Fair Housing Discrimination Suit Against Condo Association Offers Cautionary Tale on Overzealous Occupancy Restrictions

Siegfried Rivera
August 28, 2018


Condominium association boards of directors are always considering measures to help maintain and enhance the quality of life of their community’s owners and residents.  Some associations grow concerned about too many occupants per unit and the burden that additional residents place on a community’s amenities and services, so they decide to implement occupancy restrictions in order to limit the number of people residing in each unit.

However, as a Palm Beach County condominium recently found out, overly aggressive occupancy restrictions have the potential to run afoul of the federal Fair Housing Act bans on discriminatory housing practices against couples with children, and nonprofit housing agencies are willing and able to take up the case of aggrieved residents or proposed residents.

A fair housing advocacy group called the Fair Housing Center of the Greater Palm Beaches filed suit in federal court recently against the condominium association for the Fontana Condominium in Palm Beach as well as its president and property manager.  The suit alleges that the defendants have discriminated against families, including those with minor children, by enacting and enforcing policies that limit the number of persons and children who may reside in the community’s units.  It is seeking preliminary and injunctive relief as well as damages for the alleged discrimination against familial status in housing that violates the Fair Housing Act and the Civil Rights Act of 1968.  The suit also seeks punitive damages, attorneys’ fees and a court order mandating that the defendants establish a victims’ fund for those were victimized by their discrimination.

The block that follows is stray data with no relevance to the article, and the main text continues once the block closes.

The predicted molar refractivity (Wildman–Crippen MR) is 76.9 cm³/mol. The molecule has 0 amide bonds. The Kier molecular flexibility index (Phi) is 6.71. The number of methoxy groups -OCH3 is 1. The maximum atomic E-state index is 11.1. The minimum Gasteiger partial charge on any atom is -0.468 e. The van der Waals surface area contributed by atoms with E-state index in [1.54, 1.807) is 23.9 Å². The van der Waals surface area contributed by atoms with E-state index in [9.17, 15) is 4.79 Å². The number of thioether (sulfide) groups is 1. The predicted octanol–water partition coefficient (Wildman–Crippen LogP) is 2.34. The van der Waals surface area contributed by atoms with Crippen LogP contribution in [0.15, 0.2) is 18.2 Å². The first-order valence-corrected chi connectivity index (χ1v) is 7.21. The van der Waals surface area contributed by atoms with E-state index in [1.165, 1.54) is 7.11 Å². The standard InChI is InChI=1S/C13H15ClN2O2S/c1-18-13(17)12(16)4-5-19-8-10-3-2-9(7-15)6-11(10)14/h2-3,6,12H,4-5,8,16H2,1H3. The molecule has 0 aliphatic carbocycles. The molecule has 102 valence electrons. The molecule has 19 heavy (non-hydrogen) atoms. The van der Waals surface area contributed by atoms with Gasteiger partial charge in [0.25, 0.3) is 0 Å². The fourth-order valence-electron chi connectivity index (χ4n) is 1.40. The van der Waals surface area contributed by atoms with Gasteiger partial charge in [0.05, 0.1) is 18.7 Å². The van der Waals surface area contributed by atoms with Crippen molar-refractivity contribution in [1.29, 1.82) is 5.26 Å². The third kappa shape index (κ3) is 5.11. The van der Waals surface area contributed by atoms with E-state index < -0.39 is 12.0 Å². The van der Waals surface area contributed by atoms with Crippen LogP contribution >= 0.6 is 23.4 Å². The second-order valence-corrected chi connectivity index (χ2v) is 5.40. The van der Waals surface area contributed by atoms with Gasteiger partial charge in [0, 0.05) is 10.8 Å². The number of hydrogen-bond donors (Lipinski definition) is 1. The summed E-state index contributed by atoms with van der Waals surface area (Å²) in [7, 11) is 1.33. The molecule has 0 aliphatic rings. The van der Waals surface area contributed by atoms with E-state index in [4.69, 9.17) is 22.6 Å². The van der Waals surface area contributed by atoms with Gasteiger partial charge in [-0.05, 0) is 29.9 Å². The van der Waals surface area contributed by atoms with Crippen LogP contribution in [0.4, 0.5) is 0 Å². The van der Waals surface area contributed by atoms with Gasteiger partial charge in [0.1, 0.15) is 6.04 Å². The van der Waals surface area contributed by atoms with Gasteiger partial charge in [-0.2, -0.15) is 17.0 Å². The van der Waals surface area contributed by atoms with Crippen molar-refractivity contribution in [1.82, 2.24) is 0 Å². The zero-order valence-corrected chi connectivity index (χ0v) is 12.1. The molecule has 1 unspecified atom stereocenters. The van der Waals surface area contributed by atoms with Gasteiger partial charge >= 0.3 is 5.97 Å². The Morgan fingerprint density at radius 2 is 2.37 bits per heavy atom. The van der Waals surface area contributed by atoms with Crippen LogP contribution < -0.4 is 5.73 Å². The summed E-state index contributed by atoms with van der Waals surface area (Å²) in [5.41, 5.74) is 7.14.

The suit alleges that in 2010 the condominium community adopted a two-person maximum occupancy restriction for all of its units, which each have two bedrooms.  It states that the occupancy policy of the U.S. Department of Housing and Urban Development adopted in 1998 holds that two occupants per bedroom is deemed to be reasonable under the Fair Housing Act.  The suit also alleges that the two-person limit imposed by the condominium violates the local occupancy code in Palm Beach County, and the policy resulted in familial status discrimination when it was used to deny the tenancy of a couple with their infant child.

From a cursory review of the 16-page complaint, the plaintiffs appear to have a strong case against the association and its management, which will likely incur significant expenses in their defense.  The end result will be a significant amount of legal and financial hardships for the community, all of which it may have been able to avoid by first consulting with highly qualified and experienced legal counsel prior to implementing the two-person occupancy restriction for its two-bedroom residences.

Condominium associations in Florida and across the country should take note of this case, as it illustrates the potential pitfalls that can come as result of overzealous occupancy restrictions.